I am confident that most of us are in the same boat. Every morning we put on a brave face and step out to meet a new day that is unlike any day ever experienced before. We hide our frustrations, fears and concerns behind false bravado. We desperately cling to the illusion of normal and avoid the reality by surrounding ourselves with people who won’t challenge us to think and who will affirm what we believe. We try to avoid asking the question what now, especially if we are an old timer that will have to fully reinvent themselves as a matter of survival.
And that takes me to the next project. I am currently working on a serious of programs to share what has been learned in recent months about changing direction after a persons 60th birthday. I will be sharing ideas, educational opportunities, networking suggestions and other ways to ensure continued survival. This is not to say I have all of the answers. However, I have more than I did several months ago, and really believe some inspiration can be provided.
At Jim Hinckley’s Americathis year started with such promise. I had a new book to promote and a slate of speaking engagements in three countries that stretched out to October. An interview for a British publication had given me a new moniker – “America’s storyteller.” Together with our tag line – Telling People Where to Go Since 1990 – I had marketing and promotional ideas that were only limited by the imagination.
On February 7, I kicked off the speaking tour to a packed house at a museum fund raiser in the historic El Garces Hotel in Needles, California. I was pleasantly surprised to find people had traveled from Las Vegas, Los Angeles and Phoenix for the presentation. Even better, the reviews were favorable, the audience engaged and the positive comments flowed freely.
The next four weeks were a blur. My pa passed away, I picked up three new advertising partners, confirmed two more speaking engagements (one in Spokane), revamped the entire website, finalized a partial sponsor for attendance of the European Route 66 Festival in Zlin, Czechia, resolved a dental issue and received notice that my new book, Murder and Mayhem on The Main Street of America: Tales From Bloody 66 was being nominated for recognition at the Independent Publishers Award. And then it all started to unravel.
First there was a steady trickle of tour company cancellations that quickly became a torrent. Then I got sick but didn’t meet testing requirements for COVID 19 even though my temperature was ranging from 101 to 103.9 degrees and I could breathe. Then the speaking engagement cancellations began coming in, and as businesses closed, I suspended arrangements with advertising sponsors as a means of providing what assistance I could. To subsidize their continued promotion I began pushing the crowdfunding initiative and developing unique exclusive content to add value to the commitment of support.
And that takes us to today. The Sunday morning live stream Coffee With Jim program continues to grow in popularity, and generates a bit of income; tips, crowdfunding and small business advertisers. I am writing feature articles on automotive history for MotoringNZ, a New Zealand publication. These are linked to the 5 Minutes With Jim audio podcast. On line book sales have been anemic (issues courtesy COVID 19). In short, I am having to almost completely abandon my work with tour companies and the live speaking engagements. An online presence has never been more important, for survival for the author, photographer, artist or small business owner with e-commerce opportunity.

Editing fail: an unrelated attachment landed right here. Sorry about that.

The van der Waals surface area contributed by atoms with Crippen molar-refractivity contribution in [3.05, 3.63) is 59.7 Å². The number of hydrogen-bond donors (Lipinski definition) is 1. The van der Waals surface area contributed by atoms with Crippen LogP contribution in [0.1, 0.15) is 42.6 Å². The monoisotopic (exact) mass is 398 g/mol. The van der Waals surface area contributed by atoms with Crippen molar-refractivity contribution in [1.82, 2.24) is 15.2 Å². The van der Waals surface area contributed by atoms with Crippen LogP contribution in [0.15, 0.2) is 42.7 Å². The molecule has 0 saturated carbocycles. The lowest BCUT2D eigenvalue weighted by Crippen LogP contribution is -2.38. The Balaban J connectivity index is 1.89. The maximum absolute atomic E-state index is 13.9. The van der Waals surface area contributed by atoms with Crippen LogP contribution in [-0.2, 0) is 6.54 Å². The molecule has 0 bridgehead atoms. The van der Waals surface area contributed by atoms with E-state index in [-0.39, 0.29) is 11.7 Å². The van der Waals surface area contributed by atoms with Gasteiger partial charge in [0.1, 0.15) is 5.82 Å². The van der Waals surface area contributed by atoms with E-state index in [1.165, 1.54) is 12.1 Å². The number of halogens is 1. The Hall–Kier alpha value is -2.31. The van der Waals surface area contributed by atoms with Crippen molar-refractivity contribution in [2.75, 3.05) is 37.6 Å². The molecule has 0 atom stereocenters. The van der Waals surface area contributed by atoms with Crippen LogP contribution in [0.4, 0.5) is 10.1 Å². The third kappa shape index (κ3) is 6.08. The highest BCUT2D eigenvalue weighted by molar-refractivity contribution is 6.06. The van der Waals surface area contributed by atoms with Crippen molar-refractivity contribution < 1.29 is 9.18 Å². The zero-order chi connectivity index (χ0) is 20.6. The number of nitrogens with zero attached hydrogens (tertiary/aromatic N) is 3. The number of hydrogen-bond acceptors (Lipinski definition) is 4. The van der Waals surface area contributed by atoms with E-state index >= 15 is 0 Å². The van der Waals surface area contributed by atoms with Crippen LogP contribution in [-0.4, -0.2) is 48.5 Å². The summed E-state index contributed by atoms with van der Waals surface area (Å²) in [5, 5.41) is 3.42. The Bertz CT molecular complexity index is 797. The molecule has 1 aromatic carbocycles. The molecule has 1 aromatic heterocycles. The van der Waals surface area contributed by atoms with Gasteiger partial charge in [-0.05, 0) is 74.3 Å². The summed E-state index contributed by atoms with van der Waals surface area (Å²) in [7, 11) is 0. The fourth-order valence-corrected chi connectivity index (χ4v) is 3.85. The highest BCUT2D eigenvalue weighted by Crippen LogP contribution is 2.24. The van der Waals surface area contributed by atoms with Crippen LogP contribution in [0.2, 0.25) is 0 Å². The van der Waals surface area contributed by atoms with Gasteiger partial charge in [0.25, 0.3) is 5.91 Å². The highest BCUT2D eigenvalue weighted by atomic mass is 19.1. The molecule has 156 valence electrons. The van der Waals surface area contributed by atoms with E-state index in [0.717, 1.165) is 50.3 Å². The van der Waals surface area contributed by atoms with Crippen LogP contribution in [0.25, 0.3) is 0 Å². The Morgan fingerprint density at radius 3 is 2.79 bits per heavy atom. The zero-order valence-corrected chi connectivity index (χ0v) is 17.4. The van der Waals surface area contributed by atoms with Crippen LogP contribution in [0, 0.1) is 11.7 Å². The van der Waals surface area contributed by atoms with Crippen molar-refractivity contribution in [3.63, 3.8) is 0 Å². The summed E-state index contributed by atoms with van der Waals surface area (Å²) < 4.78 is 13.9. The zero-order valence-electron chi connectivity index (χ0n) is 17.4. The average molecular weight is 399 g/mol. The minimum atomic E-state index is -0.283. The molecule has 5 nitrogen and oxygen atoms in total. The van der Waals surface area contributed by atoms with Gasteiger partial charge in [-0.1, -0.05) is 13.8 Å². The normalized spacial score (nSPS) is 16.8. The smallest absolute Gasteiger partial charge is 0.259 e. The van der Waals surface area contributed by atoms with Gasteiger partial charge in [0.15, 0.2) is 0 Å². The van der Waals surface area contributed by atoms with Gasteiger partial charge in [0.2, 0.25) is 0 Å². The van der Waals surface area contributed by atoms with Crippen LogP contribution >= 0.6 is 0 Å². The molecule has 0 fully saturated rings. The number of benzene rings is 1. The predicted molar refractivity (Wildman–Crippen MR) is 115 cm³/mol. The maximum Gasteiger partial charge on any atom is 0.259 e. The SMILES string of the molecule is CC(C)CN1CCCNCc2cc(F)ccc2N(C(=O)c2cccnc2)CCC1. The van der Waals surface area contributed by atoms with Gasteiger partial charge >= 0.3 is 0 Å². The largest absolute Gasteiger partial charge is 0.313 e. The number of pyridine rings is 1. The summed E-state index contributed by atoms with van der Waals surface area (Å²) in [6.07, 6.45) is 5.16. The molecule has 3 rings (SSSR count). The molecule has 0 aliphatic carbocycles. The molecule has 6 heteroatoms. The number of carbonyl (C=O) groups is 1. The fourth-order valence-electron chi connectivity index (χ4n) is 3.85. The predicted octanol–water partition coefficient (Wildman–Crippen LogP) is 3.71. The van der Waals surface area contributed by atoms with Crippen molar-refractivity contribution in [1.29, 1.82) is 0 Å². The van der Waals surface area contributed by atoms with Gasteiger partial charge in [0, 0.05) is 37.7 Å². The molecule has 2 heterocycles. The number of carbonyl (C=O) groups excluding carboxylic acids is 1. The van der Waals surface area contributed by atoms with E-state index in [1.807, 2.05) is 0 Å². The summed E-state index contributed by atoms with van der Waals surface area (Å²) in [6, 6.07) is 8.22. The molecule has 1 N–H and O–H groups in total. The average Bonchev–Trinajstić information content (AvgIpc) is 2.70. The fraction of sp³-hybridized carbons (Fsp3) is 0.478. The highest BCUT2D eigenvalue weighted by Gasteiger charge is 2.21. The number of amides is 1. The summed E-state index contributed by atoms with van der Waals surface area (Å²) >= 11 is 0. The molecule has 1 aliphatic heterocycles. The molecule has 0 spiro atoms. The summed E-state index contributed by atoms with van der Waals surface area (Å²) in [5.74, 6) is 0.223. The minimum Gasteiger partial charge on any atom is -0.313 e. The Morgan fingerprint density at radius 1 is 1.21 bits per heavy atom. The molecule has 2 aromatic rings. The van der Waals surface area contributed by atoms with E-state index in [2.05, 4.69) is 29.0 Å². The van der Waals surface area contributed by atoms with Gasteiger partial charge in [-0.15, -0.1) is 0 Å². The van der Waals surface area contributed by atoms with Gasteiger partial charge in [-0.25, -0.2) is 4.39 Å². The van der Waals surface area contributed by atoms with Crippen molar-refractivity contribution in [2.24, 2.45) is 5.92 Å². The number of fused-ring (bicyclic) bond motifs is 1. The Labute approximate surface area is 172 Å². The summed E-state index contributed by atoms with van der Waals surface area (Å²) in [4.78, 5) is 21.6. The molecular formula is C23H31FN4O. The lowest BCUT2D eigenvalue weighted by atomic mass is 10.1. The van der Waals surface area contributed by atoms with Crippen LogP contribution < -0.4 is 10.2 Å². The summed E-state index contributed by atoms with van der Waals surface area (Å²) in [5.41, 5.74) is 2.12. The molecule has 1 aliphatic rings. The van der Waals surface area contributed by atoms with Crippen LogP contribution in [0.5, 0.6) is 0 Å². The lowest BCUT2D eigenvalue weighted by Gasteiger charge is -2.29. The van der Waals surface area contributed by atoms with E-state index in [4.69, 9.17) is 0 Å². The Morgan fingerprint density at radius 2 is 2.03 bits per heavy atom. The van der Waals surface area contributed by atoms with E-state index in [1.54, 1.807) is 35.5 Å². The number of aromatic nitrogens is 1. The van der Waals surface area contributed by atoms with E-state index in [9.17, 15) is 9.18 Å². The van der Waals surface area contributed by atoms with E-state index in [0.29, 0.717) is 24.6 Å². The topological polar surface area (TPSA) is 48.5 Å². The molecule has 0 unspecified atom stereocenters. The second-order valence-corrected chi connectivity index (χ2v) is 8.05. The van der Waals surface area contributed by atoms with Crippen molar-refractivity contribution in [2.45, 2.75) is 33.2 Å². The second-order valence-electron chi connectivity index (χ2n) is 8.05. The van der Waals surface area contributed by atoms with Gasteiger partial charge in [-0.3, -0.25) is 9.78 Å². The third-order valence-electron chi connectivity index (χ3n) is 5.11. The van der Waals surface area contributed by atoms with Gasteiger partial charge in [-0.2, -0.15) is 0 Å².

What now? The hardest part of answering that question is facing cold hard facts, casting off preconceived ideas and seeking real information. For me this has required an honest evaluation of tourism trends. First, international tourism to the United States will take more than a year or two to recover, largely resultant of our inability to get a handle on the COVID 19 pandemic. Staycations are the foreseeable future. But even these will be restricted because of the ongoing pandemic. So, again, developing an online presence is crucial.
Stay tuned. This old dog is learning new tricks. And I plan on sharing those with you, and perhaps, you can share a few with me. Mi amigos, we are in this together. Aside from on online presence, the next most important item for survival in the brave new world is partnerships.
Markers at Beale Springs near Kingman, Arizona provided historic context for the site.
For the Cerbat clan of the Hualapai people the desert oasis was the source of life giving waters. For travelers following the trade route to the Colorado River, and on to the coast of California the springs provided a welcome respite from the harsh desert. Purportedly Father Garces camped at the site during his exploratory expedition across northern Arizona in 1776.
Numerous American explorers camped at the springs including Lieutenant Beale during the survey for the Beale Wagon Road in the late 1850s. One of his adventures included a camel caravan. As an historic footnote the camel corps was authorized by Secretary of War Jefferson Davis, the future president of the Confederate States of America during the America Civil War.